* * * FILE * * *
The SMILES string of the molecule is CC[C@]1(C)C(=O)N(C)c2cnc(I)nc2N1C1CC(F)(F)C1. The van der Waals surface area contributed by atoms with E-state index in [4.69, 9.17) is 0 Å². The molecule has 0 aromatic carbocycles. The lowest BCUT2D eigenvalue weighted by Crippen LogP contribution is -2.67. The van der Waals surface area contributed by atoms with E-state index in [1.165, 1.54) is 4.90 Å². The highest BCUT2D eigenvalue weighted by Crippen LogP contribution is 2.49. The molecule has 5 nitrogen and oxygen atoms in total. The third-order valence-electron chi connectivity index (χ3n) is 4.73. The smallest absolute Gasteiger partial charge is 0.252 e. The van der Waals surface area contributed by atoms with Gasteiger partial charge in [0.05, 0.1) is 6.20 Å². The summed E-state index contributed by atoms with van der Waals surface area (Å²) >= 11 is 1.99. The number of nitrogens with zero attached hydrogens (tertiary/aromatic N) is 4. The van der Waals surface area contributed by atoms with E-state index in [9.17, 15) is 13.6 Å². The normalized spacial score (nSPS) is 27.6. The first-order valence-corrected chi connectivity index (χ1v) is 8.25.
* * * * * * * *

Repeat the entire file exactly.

The SMILES string of the molecule is CC[C@]1(C)C(=O)N(C)c2cnc(I)nc2N1C1CC(F)(F)C1. The van der Waals surface area contributed by atoms with E-state index in [4.69, 9.17) is 0 Å². The molecule has 0 aromatic carbocycles. The lowest BCUT2D eigenvalue weighted by Crippen LogP contribution is -2.67. The van der Waals surface area contributed by atoms with E-state index in [1.165, 1.54) is 4.90 Å². The highest BCUT2D eigenvalue weighted by Crippen LogP contribution is 2.49. The molecule has 5 nitrogen and oxygen atoms in total. The third-order valence-electron chi connectivity index (χ3n) is 4.73. The smallest absolute Gasteiger partial charge is 0.252 e. The van der Waals surface area contributed by atoms with Gasteiger partial charge in [0.05, 0.1) is 6.20 Å². The summed E-state index contributed by atoms with van der Waals surface area (Å²) >= 11 is 1.99. The number of nitrogens with zero attached hydrogens (tertiary/aromatic N) is 4. The van der Waals surface area contributed by atoms with E-state index in [9.17, 15) is 13.6 Å². The normalized spacial score (nSPS) is 27.6. The first-order valence-corrected chi connectivity index (χ1v) is 8.25.